Women who walk, sit, kneel or otherwise avoid lying in bed during early labor can shorten the first stage of labor by about an hour, according to a new Cochrane evidence review. Women who labored out of bed during the early stages were also 17 percent less likely to seek pain relief through epidural analgesia, the review found....Read more about it at Stand And Deliver? Upright Labor Positions Reduce Pain, Speed Birth.
"The ability to change positions, to utilize a wider variety of positions, and try other options, such as hot showers, birthing balls and beanbag supports, may help reduce overall pain and give women a greater sense of control over the progress of their labor," [Annemarie Lawrence, lead review author and a research midwife at the Institute of Women's and Children's Health at Townsville Hospital in Queensland, Australia] said.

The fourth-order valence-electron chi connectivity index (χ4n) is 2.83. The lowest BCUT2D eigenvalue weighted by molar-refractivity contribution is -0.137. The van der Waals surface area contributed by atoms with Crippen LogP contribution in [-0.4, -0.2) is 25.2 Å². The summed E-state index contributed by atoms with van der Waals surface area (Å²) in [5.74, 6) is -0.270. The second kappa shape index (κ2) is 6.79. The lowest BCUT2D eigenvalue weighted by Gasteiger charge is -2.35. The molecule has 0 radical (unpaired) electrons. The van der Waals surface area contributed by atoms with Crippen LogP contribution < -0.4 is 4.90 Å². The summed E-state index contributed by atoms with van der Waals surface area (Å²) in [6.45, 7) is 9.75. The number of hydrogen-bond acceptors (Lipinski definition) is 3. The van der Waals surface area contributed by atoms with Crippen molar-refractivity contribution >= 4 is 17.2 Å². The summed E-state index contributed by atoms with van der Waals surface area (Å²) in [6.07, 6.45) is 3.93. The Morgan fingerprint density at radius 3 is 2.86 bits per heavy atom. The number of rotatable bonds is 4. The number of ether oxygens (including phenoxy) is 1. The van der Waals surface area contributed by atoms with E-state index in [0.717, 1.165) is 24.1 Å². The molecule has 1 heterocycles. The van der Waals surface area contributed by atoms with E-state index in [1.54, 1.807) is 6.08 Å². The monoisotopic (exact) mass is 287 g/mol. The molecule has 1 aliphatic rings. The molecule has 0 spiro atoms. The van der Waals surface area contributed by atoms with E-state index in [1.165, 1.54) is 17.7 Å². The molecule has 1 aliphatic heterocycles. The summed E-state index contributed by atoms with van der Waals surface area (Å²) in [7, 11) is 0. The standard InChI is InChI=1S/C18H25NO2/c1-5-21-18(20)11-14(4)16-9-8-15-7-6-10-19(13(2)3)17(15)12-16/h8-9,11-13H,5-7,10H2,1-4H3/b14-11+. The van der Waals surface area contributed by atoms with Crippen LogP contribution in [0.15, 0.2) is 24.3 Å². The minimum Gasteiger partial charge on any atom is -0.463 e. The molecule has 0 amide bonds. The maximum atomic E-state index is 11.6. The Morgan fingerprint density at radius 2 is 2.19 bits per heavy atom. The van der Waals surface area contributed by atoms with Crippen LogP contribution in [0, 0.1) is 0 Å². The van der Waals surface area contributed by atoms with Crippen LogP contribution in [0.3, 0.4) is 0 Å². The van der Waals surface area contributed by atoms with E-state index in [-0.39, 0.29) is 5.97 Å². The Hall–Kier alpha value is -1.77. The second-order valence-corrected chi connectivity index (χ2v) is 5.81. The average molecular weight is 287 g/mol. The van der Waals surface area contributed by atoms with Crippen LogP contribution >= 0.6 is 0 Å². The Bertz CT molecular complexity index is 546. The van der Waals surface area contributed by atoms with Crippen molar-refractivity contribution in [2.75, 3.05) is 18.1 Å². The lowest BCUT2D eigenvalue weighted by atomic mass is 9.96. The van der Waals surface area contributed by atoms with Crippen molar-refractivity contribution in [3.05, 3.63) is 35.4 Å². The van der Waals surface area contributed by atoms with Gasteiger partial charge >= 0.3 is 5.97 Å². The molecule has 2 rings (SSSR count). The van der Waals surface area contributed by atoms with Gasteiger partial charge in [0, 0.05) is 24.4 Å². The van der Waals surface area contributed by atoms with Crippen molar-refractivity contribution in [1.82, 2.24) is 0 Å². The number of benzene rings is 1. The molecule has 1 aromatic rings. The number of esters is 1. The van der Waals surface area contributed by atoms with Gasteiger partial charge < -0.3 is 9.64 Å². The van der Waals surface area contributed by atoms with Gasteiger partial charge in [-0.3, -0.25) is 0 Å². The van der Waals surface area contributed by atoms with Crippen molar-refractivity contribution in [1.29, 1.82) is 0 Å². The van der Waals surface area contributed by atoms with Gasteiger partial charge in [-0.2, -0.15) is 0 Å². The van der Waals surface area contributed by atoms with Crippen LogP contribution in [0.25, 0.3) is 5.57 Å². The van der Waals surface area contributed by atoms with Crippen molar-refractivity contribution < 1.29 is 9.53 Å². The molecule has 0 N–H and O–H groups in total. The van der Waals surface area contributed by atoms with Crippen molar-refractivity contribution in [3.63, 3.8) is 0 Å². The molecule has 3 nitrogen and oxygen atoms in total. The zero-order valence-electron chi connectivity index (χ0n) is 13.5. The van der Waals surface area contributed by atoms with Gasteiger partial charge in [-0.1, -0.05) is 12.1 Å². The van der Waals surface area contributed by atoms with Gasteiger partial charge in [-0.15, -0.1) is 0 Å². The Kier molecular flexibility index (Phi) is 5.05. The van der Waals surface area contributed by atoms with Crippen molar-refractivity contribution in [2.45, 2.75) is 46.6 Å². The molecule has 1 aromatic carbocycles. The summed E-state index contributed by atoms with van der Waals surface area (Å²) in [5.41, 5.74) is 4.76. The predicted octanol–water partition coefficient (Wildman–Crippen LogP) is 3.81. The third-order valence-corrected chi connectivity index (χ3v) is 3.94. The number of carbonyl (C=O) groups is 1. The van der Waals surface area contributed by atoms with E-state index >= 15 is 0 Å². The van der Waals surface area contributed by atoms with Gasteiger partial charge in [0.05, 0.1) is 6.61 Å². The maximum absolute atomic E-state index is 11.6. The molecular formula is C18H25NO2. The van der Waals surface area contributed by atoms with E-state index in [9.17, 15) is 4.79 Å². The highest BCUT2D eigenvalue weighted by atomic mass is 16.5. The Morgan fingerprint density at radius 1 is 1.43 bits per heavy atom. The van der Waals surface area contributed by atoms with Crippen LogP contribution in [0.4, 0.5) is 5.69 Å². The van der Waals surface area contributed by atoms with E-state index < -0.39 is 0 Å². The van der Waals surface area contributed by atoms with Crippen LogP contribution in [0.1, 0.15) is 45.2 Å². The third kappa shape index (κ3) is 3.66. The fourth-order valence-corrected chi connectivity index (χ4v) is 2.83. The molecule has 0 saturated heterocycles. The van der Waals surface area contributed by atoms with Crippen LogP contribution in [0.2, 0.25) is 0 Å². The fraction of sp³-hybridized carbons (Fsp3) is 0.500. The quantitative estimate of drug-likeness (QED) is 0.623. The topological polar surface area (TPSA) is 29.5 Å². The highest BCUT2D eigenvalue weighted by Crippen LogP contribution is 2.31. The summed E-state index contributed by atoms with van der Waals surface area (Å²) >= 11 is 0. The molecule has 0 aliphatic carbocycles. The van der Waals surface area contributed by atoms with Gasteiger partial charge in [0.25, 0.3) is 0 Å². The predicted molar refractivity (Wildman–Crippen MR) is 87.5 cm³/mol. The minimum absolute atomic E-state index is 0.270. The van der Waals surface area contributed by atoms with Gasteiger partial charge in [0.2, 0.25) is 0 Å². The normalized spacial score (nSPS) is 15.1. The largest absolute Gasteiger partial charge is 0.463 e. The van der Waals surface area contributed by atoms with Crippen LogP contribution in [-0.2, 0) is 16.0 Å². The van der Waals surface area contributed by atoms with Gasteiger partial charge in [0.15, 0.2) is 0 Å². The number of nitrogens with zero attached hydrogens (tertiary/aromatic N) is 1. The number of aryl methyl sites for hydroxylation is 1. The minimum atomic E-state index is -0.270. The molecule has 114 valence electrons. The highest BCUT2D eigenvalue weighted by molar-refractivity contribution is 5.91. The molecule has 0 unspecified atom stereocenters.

When women are upright, there is also more room for the baby to move downward because the diameter of the pelvis expands slightly. This puts less pressure on nerves in the spine, which could mean less pain.
"It may also be that women are more distractible when up and moving around," Teri Stone-Godena [director of midwifery at the Yale School of Nursing] said. "When you are lying there looking at clock, it's a lot different from being up and about."
Wednesday, April 15, 2009
A recent Cochrane Review has found that upright labor positions--walking, sitting, kneeling, etc.--reduce the overall length of labor and lead to fewer requests for epidurals.